Secretary of State for the Home Department v K, Fornah v Secretary of State for the Home Department: HL 18 Oct 2006

The claimants sought asylum, fearing persecution as members of a social group. The fear of persecution had been found to be well founded, but that persecution was seen not to arise from membership of a particular social group.
Held: The appeals succeeded. In order to found such a social group, the connection between the members of the claimed group had to be something greater than the fact of persecution, and had to be a characteristic relating to some more fundamental characteristic of identity. In the case of K, the adjudicator had been entitled to find as a fact that the claimant was persecuted as a member of a social group, his family. Fornah was a woman who if returned to Sierra Leone risked female genital mutilation. It was not difficult in such circumstances to classify women as a social group. That did not cease to be a group because once the mutilation was complete the risk disappeared.

Lord Bingham of Cornhill, Lord Hope of Craighead, Lord Rodger of Earlsferry; Baroness Hale of Richmond and Lord Brown of Eaton-under-Heywood
Times 19-Oct-2006, [2006] UKHL 46, [2007] 1 AC 412, [2007] 1 All ER 671, [2006] 3 WLR 733
EU Council Directive 2004/83/EC of 29 April 2004
England and Wales
Appeal fromFornah v Secretary of State for the Home Department CA 9-Jun-2005
The applicant sought refugee status, saying that if returned home to Sierra Leone, she would as a young woman be liable to be circumcised against her will.
Held: Female sexual mutilation ‘is an evil practice internationally condemned and in . .
CitedSecretary of State for the Home Department v Savchenkov 1996
. .
AffirmedRegina v Immigration Appeal Tribunal ex parte De Melo and ex parte De Araujo Admn 19-Jul-1996
The court considered a fear of persecution as founding a claim for asylum where a family member attracts the adverse attention of the authorities, whether for non-Convention reasons or reasons unknown, and persecutory treatment is then directed to . .
CitedJanuzi v Secretary of State for the Home Department and others HL 15-Feb-2006
The claimants sought to challenge the refusals of asylum in each case based upon the possibility of internal relocation. They said that such internal relocation would place them in areas where they could not be expected to live without undue . .
CriticisedQuijano v Secretary of State for Home Department CA 18-Dec-1996
The appellant asylum seeker claimed to have been persecuted as a member of his stepfather’s family, and thus of a particular social group, because members of a drug cartel had first persecuted the stepfather after he refused to co-operate with them . .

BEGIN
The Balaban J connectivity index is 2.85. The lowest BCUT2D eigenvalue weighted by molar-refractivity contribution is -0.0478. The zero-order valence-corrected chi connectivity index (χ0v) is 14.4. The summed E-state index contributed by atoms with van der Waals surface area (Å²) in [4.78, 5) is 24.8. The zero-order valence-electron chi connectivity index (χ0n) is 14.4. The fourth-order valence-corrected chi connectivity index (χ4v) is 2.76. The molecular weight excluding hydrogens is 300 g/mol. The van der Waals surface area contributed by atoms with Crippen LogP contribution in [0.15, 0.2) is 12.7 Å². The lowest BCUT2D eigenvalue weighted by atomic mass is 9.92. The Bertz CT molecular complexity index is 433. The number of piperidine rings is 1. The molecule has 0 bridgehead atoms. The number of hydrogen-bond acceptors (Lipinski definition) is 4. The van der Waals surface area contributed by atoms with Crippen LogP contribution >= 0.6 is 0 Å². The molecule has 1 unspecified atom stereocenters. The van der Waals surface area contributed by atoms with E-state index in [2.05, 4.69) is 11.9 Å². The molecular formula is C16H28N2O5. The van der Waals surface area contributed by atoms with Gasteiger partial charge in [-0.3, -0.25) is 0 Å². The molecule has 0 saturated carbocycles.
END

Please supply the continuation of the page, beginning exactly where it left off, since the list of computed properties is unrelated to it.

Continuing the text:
CitedRegina v Immigration Appeal Tribunal and Another ex parte Shah HL 25-Mar-1999
Both applicants, Islam and Shah, citizens of Pakistan, but otherwise unconnected with each other, had suffered violence in Pakistan after being falsely accused them of adultery. Both applicants arrived in the UK and were granted leave to enter as . .
CitedRegina v Secretary of State for the Home Department, ex parte Adan, Same, ex parte Aitsegeur HL 20-Dec-2000
The Convention gave protection to an asylum seeker fearing persecution by non-state agents in his country of origin where that government was unable or unwilling to provide protection. France and Germany did not recognise this right, and therefore . .
CitedRegina v Secretary of State for the Home Department, ex parte Sivakumar HL 20-Mar-2003
The appellant sought asylum. He had fled Sri Lanka. He was a Tamil and feared torture if he returned. His application had been rejected because the consequences flowed from his suspected involvement in terrorism, and that was not a Convention . .
CitedSepet and Bulbil v Secretary of State for the Home Department HL 20-Mar-2003
The appellants sought asylum. They were Kurdish pacifists, and claimed that they would be forced into the armed forces on pain of imprisonment if they were returned to Turkey.
Held: The concept of ‘persecution’ was central. It is necessary to . .
CitedSecretary of State for the Home Department v Skenderaj CA 26-Apr-2002
The applicant sought asylum, claiming to be a target of an Albanian blood feud. He appealed a finding that his claim was not for a Convention reason, and did not amount to a claim of a well-founded fear of persecution for reason of his membership of . .
CitedSuarez v Secretary of State for the Home Department CA 22-May-2002
The applicant for asylum had been threatened with death after witnessing a multiple murder as an army soldier. He had been already shot at before escaping.
Held: So long as an applicant can establish that one of the motives of his persecutor . .

Cited by:
CitedHJ (Iran) v Secretary of State for The Home Department; HT (Cameroon) v Same SC 7-Jul-2010
The claimants sought to prevent their removal and return to their countries of origin saying that as practising homosexuals they would face discrimination and persecution. They appealed against a judgment saying that they could avoid persecution by . .
CitedRT (Zimbabwe) and Others v Secretary of State for The Home Department SC 25-Jul-2012
The claimants said it would be wrong to return them to Zimbabwe where they would be able to evade persecution only by pretending to a loyalty to, and enthusiasm for the current regime.
Held: The Secretary of State’s appeals failed. The HJ . .
CitedStott, Regina (on The Application of) v Secretary of State for Justice SC 28-Nov-2018
Extended Determinate Sentence created Other Status
The prisoner was subject to an extended determinate sentence (21 years plus 4) for 10 offences of rape. He complained that as such he would only be eligible for parole after serving two thirds of his sentence rather than one third, and said that . .

Lists of cited by and citing cases may be incomplete.


Leading Case

Updated: 01 November 2021; Ref: scu.245381